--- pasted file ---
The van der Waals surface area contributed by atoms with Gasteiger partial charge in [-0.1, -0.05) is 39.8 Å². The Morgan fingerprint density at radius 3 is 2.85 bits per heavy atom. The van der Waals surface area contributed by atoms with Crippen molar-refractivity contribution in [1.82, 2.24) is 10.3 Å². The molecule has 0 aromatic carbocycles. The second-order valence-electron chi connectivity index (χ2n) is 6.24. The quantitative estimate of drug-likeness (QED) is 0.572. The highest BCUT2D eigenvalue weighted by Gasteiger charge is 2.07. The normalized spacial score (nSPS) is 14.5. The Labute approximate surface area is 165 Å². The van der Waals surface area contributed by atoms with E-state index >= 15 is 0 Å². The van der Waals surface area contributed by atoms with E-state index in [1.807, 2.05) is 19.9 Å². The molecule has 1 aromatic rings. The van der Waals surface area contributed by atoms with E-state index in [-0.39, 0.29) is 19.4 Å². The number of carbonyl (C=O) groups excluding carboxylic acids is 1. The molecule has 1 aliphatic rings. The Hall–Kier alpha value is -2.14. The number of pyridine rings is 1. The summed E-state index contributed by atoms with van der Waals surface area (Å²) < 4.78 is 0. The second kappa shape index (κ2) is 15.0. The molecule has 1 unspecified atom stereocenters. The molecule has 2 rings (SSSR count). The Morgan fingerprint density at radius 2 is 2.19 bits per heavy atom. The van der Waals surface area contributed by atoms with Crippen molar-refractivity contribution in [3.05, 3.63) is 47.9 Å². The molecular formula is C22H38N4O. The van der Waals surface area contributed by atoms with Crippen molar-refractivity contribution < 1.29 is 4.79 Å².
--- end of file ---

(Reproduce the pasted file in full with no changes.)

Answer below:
The van der Waals surface area contributed by atoms with Gasteiger partial charge in [-0.1, -0.05) is 39.8 Å². The Morgan fingerprint density at radius 3 is 2.85 bits per heavy atom. The van der Waals surface area contributed by atoms with Crippen molar-refractivity contribution in [1.82, 2.24) is 10.3 Å². The molecule has 0 aromatic carbocycles. The second-order valence-electron chi connectivity index (χ2n) is 6.24. The quantitative estimate of drug-likeness (QED) is 0.572. The highest BCUT2D eigenvalue weighted by Gasteiger charge is 2.07. The normalized spacial score (nSPS) is 14.5. The Labute approximate surface area is 165 Å². The van der Waals surface area contributed by atoms with E-state index >= 15 is 0 Å². The van der Waals surface area contributed by atoms with E-state index in [1.807, 2.05) is 19.9 Å². The molecule has 1 aromatic rings. The van der Waals surface area contributed by atoms with E-state index in [-0.39, 0.29) is 19.4 Å². The number of carbonyl (C=O) groups excluding carboxylic acids is 1. The molecule has 1 aliphatic rings. The Hall–Kier alpha value is -2.14. The number of pyridine rings is 1. The summed E-state index contributed by atoms with van der Waals surface area (Å²) < 4.78 is 0. The second kappa shape index (κ2) is 15.0. The molecule has 1 unspecified atom stereocenters. The molecule has 2 rings (SSSR count). The Morgan fingerprint density at radius 2 is 2.19 bits per heavy atom. The van der Waals surface area contributed by atoms with Crippen molar-refractivity contribution in [3.05, 3.63) is 47.9 Å². The molecular formula is C22H38N4O. The van der Waals surface area contributed by atoms with Crippen molar-refractivity contribution < 1.29 is 4.79 Å².